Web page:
Pancakes and Chill | Music | Salt Lake City | Salt Lake City Weekly

Pancakes and Chill 

Provo singer-songwriter GABI talks Sea Glass, record deals and SLC Pink.

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It's been a hell of a year for Provo-based musician Gabi Manning, aka GABI. After she spent last winter writing an album's worth of songs, the West Coast rep for Chill Mega Chill Records serendipitously reached out to her on Twitter. "He was looking for more female leads for their label. When he came across my music, he shot me an email asking if I was working on anything," Manning recalls. "I sent him some demos and he said they'd love to have me."

After listening to her music, you can understand why GABI is right at home with Chill Mega Chill. Her new album Sea Glass is a collection of lo-fi tunes that have an uncanny ability to clear the cobwebs from an over-cluttered brain, imparting a feeling that can only be described as chill. Minus the drums on a few songs, she plays all the instruments herself. And she's no slouch in the realm of post-production, recording, mixing and mastering the album in her apartment. Initially she was "stressed out" by such a daunting task, not to mention doing her songs justice; "When you're live, it's easy to look at someone and connect with them, but making a song powerful through recording can sometimes be hard," she says. Ultimately, the project "felt very natural" as it progressed.

Sea Glass is a bit of a musical anomaly, and therein lies the power that Manning is talking about. It combines melancholy vocals that strike a chord somewhere between Cat Power's haunting wail and Jessica Lea Mayfield's disarming croon, with unexpectedly upbeat lyrics that compare love to the smell of pancakes. When it all coalesces with the leisurely way that she strums her guitar, Sea Glass makes for a decidedly serene listening experience. As Chill Mega Chill prides itself on its throwback penchant for producing albums on vinyl and cassette, GABI's signature sound is only enhanced after popping it into a tape deck and letting it unfold like a storybook. "Getting signed was a huge confidence boost," Manning says. "When I got on the label, and found a group of people who wanted to invest in my creative ideas, I realized that it's not just people being nice."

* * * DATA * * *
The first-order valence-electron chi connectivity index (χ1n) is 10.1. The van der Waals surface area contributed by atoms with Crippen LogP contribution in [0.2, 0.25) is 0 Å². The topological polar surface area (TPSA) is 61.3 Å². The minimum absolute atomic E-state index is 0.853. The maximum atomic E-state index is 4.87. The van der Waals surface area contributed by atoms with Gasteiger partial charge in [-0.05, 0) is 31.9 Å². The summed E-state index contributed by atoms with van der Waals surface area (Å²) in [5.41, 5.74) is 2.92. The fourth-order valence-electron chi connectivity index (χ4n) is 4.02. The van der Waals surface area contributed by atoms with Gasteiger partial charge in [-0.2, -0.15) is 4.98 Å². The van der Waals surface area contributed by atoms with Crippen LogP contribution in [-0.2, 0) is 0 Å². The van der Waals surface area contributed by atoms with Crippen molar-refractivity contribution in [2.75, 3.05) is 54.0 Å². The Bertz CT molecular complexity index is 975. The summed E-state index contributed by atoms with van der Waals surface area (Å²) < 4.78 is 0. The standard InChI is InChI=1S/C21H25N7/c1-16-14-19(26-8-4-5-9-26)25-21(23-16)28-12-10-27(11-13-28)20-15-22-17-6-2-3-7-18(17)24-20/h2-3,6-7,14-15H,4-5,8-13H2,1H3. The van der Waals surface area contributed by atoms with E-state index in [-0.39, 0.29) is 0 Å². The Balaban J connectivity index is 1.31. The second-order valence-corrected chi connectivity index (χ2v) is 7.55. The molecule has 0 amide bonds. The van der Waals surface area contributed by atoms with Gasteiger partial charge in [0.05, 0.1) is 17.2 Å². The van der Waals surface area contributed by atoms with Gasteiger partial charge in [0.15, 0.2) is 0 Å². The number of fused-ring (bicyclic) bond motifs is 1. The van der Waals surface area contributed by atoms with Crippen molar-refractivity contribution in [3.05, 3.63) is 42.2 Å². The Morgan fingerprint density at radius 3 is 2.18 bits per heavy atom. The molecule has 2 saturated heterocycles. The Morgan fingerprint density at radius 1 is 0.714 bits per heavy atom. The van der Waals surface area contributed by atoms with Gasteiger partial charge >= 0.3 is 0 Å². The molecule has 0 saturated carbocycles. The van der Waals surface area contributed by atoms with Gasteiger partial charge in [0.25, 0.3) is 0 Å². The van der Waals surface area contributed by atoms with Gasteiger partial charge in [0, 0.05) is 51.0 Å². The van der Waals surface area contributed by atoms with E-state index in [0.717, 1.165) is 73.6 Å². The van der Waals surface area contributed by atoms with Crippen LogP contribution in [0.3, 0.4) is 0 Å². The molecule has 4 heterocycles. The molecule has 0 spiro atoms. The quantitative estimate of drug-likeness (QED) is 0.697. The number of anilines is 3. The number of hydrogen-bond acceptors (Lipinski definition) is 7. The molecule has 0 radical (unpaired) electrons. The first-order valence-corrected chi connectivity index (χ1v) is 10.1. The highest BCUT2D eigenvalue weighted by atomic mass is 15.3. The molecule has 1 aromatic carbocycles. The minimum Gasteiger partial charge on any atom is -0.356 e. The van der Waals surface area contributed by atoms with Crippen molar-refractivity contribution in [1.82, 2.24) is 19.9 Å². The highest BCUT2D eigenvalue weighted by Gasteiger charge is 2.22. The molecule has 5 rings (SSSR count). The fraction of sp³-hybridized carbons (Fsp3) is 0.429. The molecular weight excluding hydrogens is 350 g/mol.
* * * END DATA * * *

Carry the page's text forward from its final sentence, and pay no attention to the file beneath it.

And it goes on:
While her music career has definitely started on the right foot, Manning's foray into the music world almost didn't happen. Her original plan was to become a professional skateboarder, but those plans wiped out when Manning was injured twice in a row. "I got really depressed because I couldn't skate and was having a hard time walking as well," she says. "Everything just sucked right then." During her recuperation, Manning discovered a latent affection for playing the guitar. "By the time I had recovered, I had really developed a love for music."

Signing with Chill Mega Chill provided Manning the impetus to take her show on the road. She kicked off her first tour in late spring while juggling a full schedule at Utah Valley University. "I was taking 18 credits and trying to book my first tour, which was crazy," she says. "By the time we got on the road, it was great. I couldn't have asked for a better first tour." Her travels took her all over the Western U.S., playing gigs in her hometown of Phoenix, along with shows in San Francisco and Los Angeles before returning home to dig into a few shows in our neck of the woods.

One of these shows is the release part for the second edition of SLC Pink, a zine dedicated to local female, trans and non-binary artists, co-founded by Elaine Sayer and Chloe Monson. GABI is only one of several musicians, spoken-word artists and comedians performing at the event. "I became friends with Elaine through seeing her at Kilby Court," Manning says. "She and Chloe are hard-working, honest women, and they have the funniest ideas."

After wrapping up her tour, Manning plans to head back into the studio to record another album. "I have eight songs that I'm ready to beef up and use in the full band," she says, adding that she hopes to release the record in January. Based on Manning's musical trajectory thus far, the music world will have much more in store for her. "I'm so thankful and in awe of all of the support and help that everyone has given me," she says. "I plan on doing it for a long time, but right now, I'm just excited that it's happening." CW

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